Gadolinium has been under the microscope for safety concerns in contrast imaging, but a study published October 11 in the American Journal of Obstetrics and Gynecology found evidence that says otherwise when it comes to imaging pregnant women.
Researchers led by Almut Winterstein, PhD, of the University of Florida found no significant ties between gadolinium-based contrast agents (GBCAs) in MRI and risk of fetal or neonatal death, but rather similar rates of death and admission into the neonatal intensive care unit (NICU) between gadolinium and nongadolinium study groups.
"This study does not corroborate emerging safety concerns related to prenatal exposure to MRI with GBCAs and risk of fetal and neonatal death or need for neonatal intensive care unit admission," Winterstein told AuntMinnie.com.
GBCAs enhance MRI images, but manufacturers warn about the risk of developing nephrogenic systemic fibrosis (NSF) among patients with impaired kidney function. Experts also express concern about gadolinium's effects on the brain, skin, and other organs in otherwise healthy patients, and current guidelines discourage the use of GBCAs during pregnancy, as gadolinium can cross the placenta and accumulate in the fetal kidney and liver.
The researchers sought to explore concerns on GBCA safety in MRI during pregnancy, their effects on fetal or neonatal death, and neonatal ICU admission. They conducted a study that consisted of data from 5,991 Medicaid-covered pregnancies recorded between 1999 and 2014 and included both stillborn and liveborn deliveries. Out of the total, 782 pregnant women underwent GBCA-MRIs and 5,209 underwent MRIs without the contrast.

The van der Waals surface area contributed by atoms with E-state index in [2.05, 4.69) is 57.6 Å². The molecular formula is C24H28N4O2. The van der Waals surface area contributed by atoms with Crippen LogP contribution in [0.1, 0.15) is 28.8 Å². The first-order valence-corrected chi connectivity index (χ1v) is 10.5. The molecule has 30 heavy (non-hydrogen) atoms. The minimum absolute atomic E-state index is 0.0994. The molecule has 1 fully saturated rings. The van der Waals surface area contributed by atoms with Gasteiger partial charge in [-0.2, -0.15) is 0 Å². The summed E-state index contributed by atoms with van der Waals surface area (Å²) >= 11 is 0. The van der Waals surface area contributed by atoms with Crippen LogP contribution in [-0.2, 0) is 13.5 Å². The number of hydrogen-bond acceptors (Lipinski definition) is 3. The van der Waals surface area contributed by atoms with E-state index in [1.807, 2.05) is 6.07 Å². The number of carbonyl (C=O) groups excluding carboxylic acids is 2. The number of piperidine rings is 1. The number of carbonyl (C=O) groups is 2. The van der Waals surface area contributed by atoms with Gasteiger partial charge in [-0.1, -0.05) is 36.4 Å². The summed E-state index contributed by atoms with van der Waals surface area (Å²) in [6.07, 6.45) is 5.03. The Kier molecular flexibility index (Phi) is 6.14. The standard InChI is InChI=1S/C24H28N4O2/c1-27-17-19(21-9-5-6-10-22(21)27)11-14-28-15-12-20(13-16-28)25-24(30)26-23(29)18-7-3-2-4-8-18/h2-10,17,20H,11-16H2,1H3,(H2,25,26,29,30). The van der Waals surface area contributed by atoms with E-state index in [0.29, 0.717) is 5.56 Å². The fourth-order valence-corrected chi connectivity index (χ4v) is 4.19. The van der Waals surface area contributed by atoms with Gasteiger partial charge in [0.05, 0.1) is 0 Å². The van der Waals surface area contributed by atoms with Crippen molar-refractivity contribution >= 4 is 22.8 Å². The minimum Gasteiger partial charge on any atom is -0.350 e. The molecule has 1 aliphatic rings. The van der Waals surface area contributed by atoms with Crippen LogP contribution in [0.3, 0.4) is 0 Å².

|Comparison of death rates and NICU admission in fetal/neonatal population among pregnancies with and without GBCA-MRIs
|NICU admission within seven days
|Median gestational age at time of stillbirth
The unadjusted relative risk of fetal/neonatal death comparing GBCA versus non-GBCA-MRI exposure was 1.00, according to the team. After applying standardized mortality/morbidity ratio weighting, the group reported no significantly increased risk of fetal death and an adjusted absolute risk difference of -48 cases per 10,000 pregnancies with GBCA-MRI. Similar adjusted risk ratios were found when the predicted gestational age was shortened or lengthened.
While Winterstein and colleagues' results focused on only potential acute severe effects of GBCAs, they called for limited gadolinium use during pregnancy and in accordance with professional society guidelines.
"Considering gadolinium retention in various tissues, the impact on subacute and chronic adverse outcomes in infants warrants further evaluation," they concluded.